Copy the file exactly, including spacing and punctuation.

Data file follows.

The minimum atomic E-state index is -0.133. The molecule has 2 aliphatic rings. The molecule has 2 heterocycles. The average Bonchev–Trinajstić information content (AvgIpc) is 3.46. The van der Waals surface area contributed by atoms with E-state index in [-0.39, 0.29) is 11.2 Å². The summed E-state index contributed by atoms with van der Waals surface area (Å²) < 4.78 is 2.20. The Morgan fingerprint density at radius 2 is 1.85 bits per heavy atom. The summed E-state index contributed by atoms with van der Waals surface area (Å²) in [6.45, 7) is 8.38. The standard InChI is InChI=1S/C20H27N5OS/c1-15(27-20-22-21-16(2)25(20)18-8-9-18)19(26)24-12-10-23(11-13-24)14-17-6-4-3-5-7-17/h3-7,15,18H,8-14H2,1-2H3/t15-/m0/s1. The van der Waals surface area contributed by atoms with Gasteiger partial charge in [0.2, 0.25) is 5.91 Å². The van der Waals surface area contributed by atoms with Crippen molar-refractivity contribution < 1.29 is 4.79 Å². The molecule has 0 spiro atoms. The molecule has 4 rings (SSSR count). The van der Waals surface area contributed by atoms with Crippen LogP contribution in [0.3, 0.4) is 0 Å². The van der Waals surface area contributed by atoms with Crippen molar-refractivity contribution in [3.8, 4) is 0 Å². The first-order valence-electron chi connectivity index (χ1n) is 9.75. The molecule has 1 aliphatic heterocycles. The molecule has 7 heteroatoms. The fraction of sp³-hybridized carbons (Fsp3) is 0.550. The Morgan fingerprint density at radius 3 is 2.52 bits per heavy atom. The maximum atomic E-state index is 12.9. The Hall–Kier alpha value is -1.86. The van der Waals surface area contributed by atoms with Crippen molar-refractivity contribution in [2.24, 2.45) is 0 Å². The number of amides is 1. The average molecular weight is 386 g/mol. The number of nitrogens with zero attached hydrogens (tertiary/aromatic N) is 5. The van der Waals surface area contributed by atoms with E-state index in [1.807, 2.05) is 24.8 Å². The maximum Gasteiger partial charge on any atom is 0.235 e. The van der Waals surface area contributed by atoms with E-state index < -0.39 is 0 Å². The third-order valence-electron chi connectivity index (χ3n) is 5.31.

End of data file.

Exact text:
The minimum atomic E-state index is -0.133. The molecule has 2 aliphatic rings. The molecule has 2 heterocycles. The average Bonchev–Trinajstić information content (AvgIpc) is 3.46. The van der Waals surface area contributed by atoms with E-state index in [-0.39, 0.29) is 11.2 Å². The summed E-state index contributed by atoms with van der Waals surface area (Å²) < 4.78 is 2.20. The Morgan fingerprint density at radius 2 is 1.85 bits per heavy atom. The summed E-state index contributed by atoms with van der Waals surface area (Å²) in [6.45, 7) is 8.38. The standard InChI is InChI=1S/C20H27N5OS/c1-15(27-20-22-21-16(2)25(20)18-8-9-18)19(26)24-12-10-23(11-13-24)14-17-6-4-3-5-7-17/h3-7,15,18H,8-14H2,1-2H3/t15-/m0/s1. The van der Waals surface area contributed by atoms with Gasteiger partial charge in [0.2, 0.25) is 5.91 Å². The van der Waals surface area contributed by atoms with Crippen molar-refractivity contribution < 1.29 is 4.79 Å². The molecule has 0 spiro atoms. The molecule has 4 rings (SSSR count). The van der Waals surface area contributed by atoms with Crippen LogP contribution in [0.3, 0.4) is 0 Å². The van der Waals surface area contributed by atoms with Crippen molar-refractivity contribution in [3.8, 4) is 0 Å². The first-order valence-electron chi connectivity index (χ1n) is 9.75. The molecule has 1 aliphatic heterocycles. The molecule has 7 heteroatoms. The fraction of sp³-hybridized carbons (Fsp3) is 0.550. The Morgan fingerprint density at radius 3 is 2.52 bits per heavy atom. The maximum atomic E-state index is 12.9. The Hall–Kier alpha value is -1.86. The van der Waals surface area contributed by atoms with Crippen molar-refractivity contribution in [2.24, 2.45) is 0 Å². The number of amides is 1. The average molecular weight is 386 g/mol. The number of nitrogens with zero attached hydrogens (tertiary/aromatic N) is 5. The van der Waals surface area contributed by atoms with E-state index in [1.807, 2.05) is 24.8 Å². The maximum Gasteiger partial charge on any atom is 0.235 e. The van der Waals surface area contributed by atoms with E-state index < -0.39 is 0 Å². The third-order valence-electron chi connectivity index (χ3n) is 5.31.